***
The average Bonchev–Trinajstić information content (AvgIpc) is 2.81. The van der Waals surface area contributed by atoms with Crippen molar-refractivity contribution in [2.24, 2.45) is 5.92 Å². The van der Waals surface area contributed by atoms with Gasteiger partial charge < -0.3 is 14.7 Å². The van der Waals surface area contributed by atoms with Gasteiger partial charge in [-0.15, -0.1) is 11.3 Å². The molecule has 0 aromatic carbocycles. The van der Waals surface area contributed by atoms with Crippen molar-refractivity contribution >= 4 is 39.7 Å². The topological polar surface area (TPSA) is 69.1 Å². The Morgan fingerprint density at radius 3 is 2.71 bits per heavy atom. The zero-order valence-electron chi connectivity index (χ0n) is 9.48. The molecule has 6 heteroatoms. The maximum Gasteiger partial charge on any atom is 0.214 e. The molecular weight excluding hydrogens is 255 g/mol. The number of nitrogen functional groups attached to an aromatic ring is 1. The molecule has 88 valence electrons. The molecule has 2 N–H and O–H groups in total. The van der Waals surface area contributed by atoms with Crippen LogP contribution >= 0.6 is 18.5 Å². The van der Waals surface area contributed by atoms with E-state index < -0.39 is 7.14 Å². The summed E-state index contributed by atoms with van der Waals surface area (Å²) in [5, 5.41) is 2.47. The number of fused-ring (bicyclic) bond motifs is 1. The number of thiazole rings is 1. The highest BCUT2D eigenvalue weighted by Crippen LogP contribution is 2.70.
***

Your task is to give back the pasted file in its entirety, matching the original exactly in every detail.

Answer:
The average Bonchev–Trinajstić information content (AvgIpc) is 2.81. The van der Waals surface area contributed by atoms with Crippen molar-refractivity contribution in [2.24, 2.45) is 5.92 Å². The van der Waals surface area contributed by atoms with Gasteiger partial charge < -0.3 is 14.7 Å². The van der Waals surface area contributed by atoms with Gasteiger partial charge in [-0.15, -0.1) is 11.3 Å². The molecule has 0 aromatic carbocycles. The van der Waals surface area contributed by atoms with Crippen molar-refractivity contribution >= 4 is 39.7 Å². The topological polar surface area (TPSA) is 69.1 Å². The Morgan fingerprint density at radius 3 is 2.71 bits per heavy atom. The zero-order valence-electron chi connectivity index (χ0n) is 9.48. The molecule has 6 heteroatoms. The maximum Gasteiger partial charge on any atom is 0.214 e. The molecular weight excluding hydrogens is 255 g/mol. The number of nitrogen functional groups attached to an aromatic ring is 1. The molecule has 88 valence electrons. The molecule has 2 N–H and O–H groups in total. The van der Waals surface area contributed by atoms with Crippen LogP contribution >= 0.6 is 18.5 Å². The van der Waals surface area contributed by atoms with E-state index < -0.39 is 7.14 Å². The summed E-state index contributed by atoms with van der Waals surface area (Å²) in [5, 5.41) is 2.47. The number of fused-ring (bicyclic) bond motifs is 1. The number of thiazole rings is 1. The highest BCUT2D eigenvalue weighted by Crippen LogP contribution is 2.70.